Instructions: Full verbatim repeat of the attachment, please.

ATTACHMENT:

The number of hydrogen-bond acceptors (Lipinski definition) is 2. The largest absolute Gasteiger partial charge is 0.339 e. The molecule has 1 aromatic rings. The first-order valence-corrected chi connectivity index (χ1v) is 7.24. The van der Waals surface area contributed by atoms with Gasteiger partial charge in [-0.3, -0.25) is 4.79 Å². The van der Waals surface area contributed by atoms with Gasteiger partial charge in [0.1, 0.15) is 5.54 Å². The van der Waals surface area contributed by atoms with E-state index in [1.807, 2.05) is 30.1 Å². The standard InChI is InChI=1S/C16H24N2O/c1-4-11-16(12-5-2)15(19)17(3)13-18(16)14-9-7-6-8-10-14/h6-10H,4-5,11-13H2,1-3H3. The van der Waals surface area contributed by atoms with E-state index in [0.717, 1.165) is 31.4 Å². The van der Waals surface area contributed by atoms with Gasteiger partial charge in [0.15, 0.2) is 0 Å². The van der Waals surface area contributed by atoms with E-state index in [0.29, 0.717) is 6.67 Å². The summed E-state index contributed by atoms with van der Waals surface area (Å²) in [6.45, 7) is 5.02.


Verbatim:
The number of hydrogen-bond acceptors (Lipinski definition) is 2. The largest absolute Gasteiger partial charge is 0.339 e. The molecule has 1 aromatic rings. The first-order valence-corrected chi connectivity index (χ1v) is 7.24. The van der Waals surface area contributed by atoms with Gasteiger partial charge in [-0.3, -0.25) is 4.79 Å². The van der Waals surface area contributed by atoms with Gasteiger partial charge in [0.1, 0.15) is 5.54 Å². The van der Waals surface area contributed by atoms with E-state index in [1.807, 2.05) is 30.1 Å². The standard InChI is InChI=1S/C16H24N2O/c1-4-11-16(12-5-2)15(19)17(3)13-18(16)14-9-7-6-8-10-14/h6-10H,4-5,11-13H2,1-3H3. The van der Waals surface area contributed by atoms with E-state index in [0.717, 1.165) is 31.4 Å². The van der Waals surface area contributed by atoms with Gasteiger partial charge in [0.15, 0.2) is 0 Å². The van der Waals surface area contributed by atoms with E-state index in [0.29, 0.717) is 6.67 Å². The summed E-state index contributed by atoms with van der Waals surface area (Å²) in [6.45, 7) is 5.02.